Yesterday afternoon, I spent some time visiting with shut-ins at one of our local nursing homes. It is the week before Christmas, and even though there is a lot of getting-ready to do, both at home and at church, I squeeze in a few more visits. In fact, it wouldn't be the week before Christmas without some visiting.
I began with the newest resident. She has just been in the home for a couple of months. I come bearing a prayer shawl for her, not just because she is a new resident, but because her only son died not long ago. For many years she lived with her sister and her one son in a little house not far from the church. The son took care of them, and they took care of him. Her sister had died several years earlier, after struggling with dementia. Then, this fall, her son died suddenly. Now she lived here. I brought her a prayer shawl, and we talked about Christmas. She wasn't sure whether she had any plans, but thought she might go back to the farm, the place where she grew up. (The farm is like heaven to her, or the Garden of Eden, perhaps). She loved the prayer shawl, even though it was cold from being in the car. I read the gospel of Luke, chapter 2 to her, and asked her what was her favorite part of the story. "The whole thing," she said. I told her I think I liked the shepherds out in their fields the best, imagining what that was like. We also sang a couple of Christmas songs. She liked all of them, too. I told her that people still remembered her at church, and thought of her. It was true. I named some names.
Then I rode the elevator up two floors to visit another resident. Her cabinets and walls were lined with photos. I am always captivated by the picture on the wall behind her bed. It is an old picture, a little girl held against the cheek of a young woman with long long hair and glasses. It seems like it ought to be a picture of her mother, but it is a picture of her aunt, who took care of her after her mother died, but before her father remarried. "Did you stay close to your aunt?" I asked her once. "No," she said. "Did your aunt ever marry or have other children?" "No," she said.
She asks me about church; she wants to hear how we are doing. I tell her about the Christmas program, and how good it is, and that we have a baptism this Sunday, and two baptisms on January 5th. They are signs, I think, but don't tell her that. But I know this is what she wants to know: are there children coming to church? If so, perhaps God is with us.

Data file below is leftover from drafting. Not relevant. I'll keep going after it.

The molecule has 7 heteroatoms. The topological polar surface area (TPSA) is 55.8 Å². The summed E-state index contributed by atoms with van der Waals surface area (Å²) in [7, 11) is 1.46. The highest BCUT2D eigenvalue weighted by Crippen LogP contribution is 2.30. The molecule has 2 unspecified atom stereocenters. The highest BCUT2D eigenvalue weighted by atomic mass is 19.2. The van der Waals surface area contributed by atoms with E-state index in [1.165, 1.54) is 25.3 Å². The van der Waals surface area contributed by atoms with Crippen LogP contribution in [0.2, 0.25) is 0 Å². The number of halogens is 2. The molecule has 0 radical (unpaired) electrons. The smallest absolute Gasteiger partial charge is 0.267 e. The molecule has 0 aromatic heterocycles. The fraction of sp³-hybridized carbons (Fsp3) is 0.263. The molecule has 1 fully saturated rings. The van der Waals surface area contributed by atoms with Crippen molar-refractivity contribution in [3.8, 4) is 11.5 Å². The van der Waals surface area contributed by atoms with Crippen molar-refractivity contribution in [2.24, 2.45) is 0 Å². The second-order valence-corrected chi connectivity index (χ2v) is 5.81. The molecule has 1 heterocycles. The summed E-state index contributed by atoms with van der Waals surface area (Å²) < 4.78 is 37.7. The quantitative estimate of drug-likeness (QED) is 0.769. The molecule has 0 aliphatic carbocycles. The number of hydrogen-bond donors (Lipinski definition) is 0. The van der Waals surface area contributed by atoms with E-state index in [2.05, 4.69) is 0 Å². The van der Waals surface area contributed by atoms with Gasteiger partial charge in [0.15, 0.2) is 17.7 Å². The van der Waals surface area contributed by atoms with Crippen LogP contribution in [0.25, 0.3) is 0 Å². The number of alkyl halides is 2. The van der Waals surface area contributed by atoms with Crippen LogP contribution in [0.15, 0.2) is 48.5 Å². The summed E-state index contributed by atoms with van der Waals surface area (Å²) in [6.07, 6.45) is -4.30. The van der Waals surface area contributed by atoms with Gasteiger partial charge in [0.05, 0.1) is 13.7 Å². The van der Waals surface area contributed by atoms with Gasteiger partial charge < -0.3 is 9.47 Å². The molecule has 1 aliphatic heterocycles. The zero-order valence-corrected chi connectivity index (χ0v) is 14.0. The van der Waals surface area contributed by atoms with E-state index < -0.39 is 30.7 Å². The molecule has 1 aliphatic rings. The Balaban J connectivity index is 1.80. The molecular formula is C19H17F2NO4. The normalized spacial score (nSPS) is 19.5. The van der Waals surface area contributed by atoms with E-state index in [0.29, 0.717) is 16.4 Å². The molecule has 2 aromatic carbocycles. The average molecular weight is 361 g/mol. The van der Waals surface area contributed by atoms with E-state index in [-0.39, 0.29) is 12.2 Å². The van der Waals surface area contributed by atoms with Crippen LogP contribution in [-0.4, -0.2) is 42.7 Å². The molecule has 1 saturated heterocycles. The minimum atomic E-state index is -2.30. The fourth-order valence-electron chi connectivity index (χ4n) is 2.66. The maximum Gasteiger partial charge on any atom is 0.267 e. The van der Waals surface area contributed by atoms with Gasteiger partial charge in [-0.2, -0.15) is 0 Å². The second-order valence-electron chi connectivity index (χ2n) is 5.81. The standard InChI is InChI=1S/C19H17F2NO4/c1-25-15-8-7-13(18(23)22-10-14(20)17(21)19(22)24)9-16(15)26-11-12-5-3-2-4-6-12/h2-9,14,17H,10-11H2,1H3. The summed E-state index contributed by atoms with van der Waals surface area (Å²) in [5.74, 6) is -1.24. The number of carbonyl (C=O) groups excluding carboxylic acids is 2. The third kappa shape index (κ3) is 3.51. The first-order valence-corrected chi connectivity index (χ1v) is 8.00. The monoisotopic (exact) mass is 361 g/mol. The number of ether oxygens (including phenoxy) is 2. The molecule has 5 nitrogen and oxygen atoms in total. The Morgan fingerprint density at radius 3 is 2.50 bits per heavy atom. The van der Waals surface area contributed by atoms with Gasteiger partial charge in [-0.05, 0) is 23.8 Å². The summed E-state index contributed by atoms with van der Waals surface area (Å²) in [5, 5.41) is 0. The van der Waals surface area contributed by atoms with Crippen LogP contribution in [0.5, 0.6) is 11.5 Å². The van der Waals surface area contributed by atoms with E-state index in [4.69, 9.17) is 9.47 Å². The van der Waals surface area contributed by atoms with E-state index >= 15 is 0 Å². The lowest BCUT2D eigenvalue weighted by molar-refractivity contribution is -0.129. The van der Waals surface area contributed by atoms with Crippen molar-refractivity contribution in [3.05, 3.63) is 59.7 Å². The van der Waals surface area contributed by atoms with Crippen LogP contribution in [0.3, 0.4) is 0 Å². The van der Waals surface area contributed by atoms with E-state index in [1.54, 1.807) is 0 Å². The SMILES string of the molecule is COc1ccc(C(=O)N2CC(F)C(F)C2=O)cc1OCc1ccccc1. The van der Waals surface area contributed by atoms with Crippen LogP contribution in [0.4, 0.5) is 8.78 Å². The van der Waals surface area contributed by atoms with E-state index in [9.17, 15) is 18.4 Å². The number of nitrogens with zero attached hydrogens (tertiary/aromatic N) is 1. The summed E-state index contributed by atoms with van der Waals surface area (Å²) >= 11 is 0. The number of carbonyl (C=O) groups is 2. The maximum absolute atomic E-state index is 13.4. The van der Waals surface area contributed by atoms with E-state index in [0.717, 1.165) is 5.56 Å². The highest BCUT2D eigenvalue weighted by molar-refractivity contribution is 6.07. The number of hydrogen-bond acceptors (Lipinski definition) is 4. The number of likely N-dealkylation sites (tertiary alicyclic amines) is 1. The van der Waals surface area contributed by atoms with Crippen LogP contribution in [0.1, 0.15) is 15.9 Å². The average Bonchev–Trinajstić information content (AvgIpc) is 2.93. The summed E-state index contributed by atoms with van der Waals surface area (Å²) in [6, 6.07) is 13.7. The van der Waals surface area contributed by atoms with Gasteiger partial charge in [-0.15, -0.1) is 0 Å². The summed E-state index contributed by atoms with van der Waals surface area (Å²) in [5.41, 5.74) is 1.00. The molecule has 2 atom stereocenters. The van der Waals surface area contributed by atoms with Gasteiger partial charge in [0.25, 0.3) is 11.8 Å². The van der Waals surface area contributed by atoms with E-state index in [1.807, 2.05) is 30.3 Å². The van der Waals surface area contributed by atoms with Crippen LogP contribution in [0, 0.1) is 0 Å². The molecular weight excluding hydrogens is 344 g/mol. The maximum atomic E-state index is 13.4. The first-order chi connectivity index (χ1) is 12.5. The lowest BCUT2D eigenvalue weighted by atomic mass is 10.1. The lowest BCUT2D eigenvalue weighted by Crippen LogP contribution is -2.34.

Finally, I walk over to the other side of the nursing home. I ride the elevator with a number of noisy pre-schoolers. The nursing home is adjacent to a day care center, and the children came over to sing Christmas carols and bring cheer to the 4th floor residents. They run ahead and lag behind, and the two adults with them need to remind them to walk in a straight line. They spontaneous break out in a chorus of "Jingle Bells", and I join in.
Perhaps God is with us.
I knocked on the door of the last woman I would visit that day. She will be 104 on Christmas Day. She can't hear very well, and she can't see much at all, but she was glad I stopped in. I asked her what she would be doing for Christmas, and she said that she would be visiting with some of her grandchildren and great-grandchildren. She had just had one child, a daughter, who died. But she had grandchildren and great-grandchildren, and (she thought) even great-grandchildren. It was hard to count.
Sometimes when I visit at this time of year, I bring her a small poinsettia or a tiny potted pine. After all, it is her birthday. This year, I did not, but one of the potted plants from years past was still going strong. She has a nice bright window.
We had a good conversation, and I wished her a Merry Christmas.
It wouldn't be the week before Christmas without these visits. I don't think I could write my Christmas sermon without them. I am not sure why. There is nothing like reading Luke 2 with someone who has heard it for at least 90 years. There is nothing like discussing Christmas plans with someone who is not so much interested in receiving presents. The holiday whittled down to its most essential elements.
God with us. Here.